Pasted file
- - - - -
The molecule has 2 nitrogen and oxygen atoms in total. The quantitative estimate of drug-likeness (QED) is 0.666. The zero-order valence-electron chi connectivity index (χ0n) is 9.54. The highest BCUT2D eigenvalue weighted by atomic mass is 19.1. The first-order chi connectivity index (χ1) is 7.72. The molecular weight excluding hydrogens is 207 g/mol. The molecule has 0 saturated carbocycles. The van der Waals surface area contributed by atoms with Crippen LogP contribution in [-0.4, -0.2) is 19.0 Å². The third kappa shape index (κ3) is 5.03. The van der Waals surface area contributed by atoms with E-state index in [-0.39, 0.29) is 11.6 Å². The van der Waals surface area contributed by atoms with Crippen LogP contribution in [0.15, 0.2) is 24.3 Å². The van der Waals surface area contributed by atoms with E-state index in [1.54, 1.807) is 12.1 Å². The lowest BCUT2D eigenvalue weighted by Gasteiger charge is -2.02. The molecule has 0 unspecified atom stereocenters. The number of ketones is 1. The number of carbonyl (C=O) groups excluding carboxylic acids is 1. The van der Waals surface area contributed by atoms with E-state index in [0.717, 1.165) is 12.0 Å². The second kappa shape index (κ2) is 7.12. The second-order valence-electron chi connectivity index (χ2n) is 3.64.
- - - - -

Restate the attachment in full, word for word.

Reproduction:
The molecule has 2 nitrogen and oxygen atoms in total. The quantitative estimate of drug-likeness (QED) is 0.666. The zero-order valence-electron chi connectivity index (χ0n) is 9.54. The highest BCUT2D eigenvalue weighted by atomic mass is 19.1. The first-order chi connectivity index (χ1) is 7.72. The molecular weight excluding hydrogens is 207 g/mol. The molecule has 0 saturated carbocycles. The van der Waals surface area contributed by atoms with Crippen LogP contribution in [-0.4, -0.2) is 19.0 Å². The third kappa shape index (κ3) is 5.03. The van der Waals surface area contributed by atoms with E-state index in [-0.39, 0.29) is 11.6 Å². The van der Waals surface area contributed by atoms with Crippen LogP contribution in [0.15, 0.2) is 24.3 Å². The van der Waals surface area contributed by atoms with E-state index in [1.54, 1.807) is 12.1 Å². The lowest BCUT2D eigenvalue weighted by Gasteiger charge is -2.02. The molecule has 0 unspecified atom stereocenters. The number of ketones is 1. The number of carbonyl (C=O) groups excluding carboxylic acids is 1. The van der Waals surface area contributed by atoms with E-state index in [0.717, 1.165) is 12.0 Å². The second kappa shape index (κ2) is 7.12. The second-order valence-electron chi connectivity index (χ2n) is 3.64.